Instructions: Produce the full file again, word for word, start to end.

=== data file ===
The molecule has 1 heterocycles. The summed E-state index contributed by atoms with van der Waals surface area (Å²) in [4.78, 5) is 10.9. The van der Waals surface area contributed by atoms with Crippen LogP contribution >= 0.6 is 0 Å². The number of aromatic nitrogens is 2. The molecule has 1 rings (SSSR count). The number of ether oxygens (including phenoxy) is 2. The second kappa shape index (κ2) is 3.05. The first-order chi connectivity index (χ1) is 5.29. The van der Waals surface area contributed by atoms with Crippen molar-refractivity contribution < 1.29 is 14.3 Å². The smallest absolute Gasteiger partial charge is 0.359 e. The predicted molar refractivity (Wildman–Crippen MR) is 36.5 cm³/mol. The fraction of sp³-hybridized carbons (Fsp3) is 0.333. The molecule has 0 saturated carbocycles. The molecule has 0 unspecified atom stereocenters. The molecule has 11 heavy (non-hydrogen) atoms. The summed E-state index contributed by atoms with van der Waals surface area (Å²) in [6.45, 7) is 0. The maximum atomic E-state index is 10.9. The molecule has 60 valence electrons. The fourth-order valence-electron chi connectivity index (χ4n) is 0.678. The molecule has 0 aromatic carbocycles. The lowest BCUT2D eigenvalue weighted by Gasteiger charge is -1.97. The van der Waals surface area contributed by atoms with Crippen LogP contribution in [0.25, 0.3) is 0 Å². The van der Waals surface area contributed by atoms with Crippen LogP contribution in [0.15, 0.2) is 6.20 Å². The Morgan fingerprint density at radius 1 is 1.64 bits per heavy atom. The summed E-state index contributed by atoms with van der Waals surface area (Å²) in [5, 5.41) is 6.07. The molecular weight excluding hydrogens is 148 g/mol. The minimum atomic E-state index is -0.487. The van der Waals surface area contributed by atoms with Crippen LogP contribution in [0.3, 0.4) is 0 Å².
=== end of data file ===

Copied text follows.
The molecule has 1 heterocycles. The summed E-state index contributed by atoms with van der Waals surface area (Å²) in [4.78, 5) is 10.9. The van der Waals surface area contributed by atoms with Crippen LogP contribution >= 0.6 is 0 Å². The number of aromatic nitrogens is 2. The molecule has 1 rings (SSSR count). The number of ether oxygens (including phenoxy) is 2. The second kappa shape index (κ2) is 3.05. The first-order chi connectivity index (χ1) is 5.29. The van der Waals surface area contributed by atoms with Crippen molar-refractivity contribution < 1.29 is 14.3 Å². The smallest absolute Gasteiger partial charge is 0.359 e. The predicted molar refractivity (Wildman–Crippen MR) is 36.5 cm³/mol. The fraction of sp³-hybridized carbons (Fsp3) is 0.333. The molecule has 0 saturated carbocycles. The molecule has 0 unspecified atom stereocenters. The molecule has 11 heavy (non-hydrogen) atoms. The summed E-state index contributed by atoms with van der Waals surface area (Å²) in [6.45, 7) is 0. The maximum atomic E-state index is 10.9. The molecule has 60 valence electrons. The fourth-order valence-electron chi connectivity index (χ4n) is 0.678. The molecule has 0 aromatic carbocycles. The lowest BCUT2D eigenvalue weighted by Gasteiger charge is -1.97. The van der Waals surface area contributed by atoms with Crippen LogP contribution in [0.25, 0.3) is 0 Å². The van der Waals surface area contributed by atoms with Crippen LogP contribution in [0.15, 0.2) is 6.20 Å². The Morgan fingerprint density at radius 1 is 1.64 bits per heavy atom. The summed E-state index contributed by atoms with van der Waals surface area (Å²) in [5, 5.41) is 6.07. The molecular weight excluding hydrogens is 148 g/mol. The minimum atomic E-state index is -0.487. The van der Waals surface area contributed by atoms with Crippen LogP contribution in [0.3, 0.4) is 0 Å².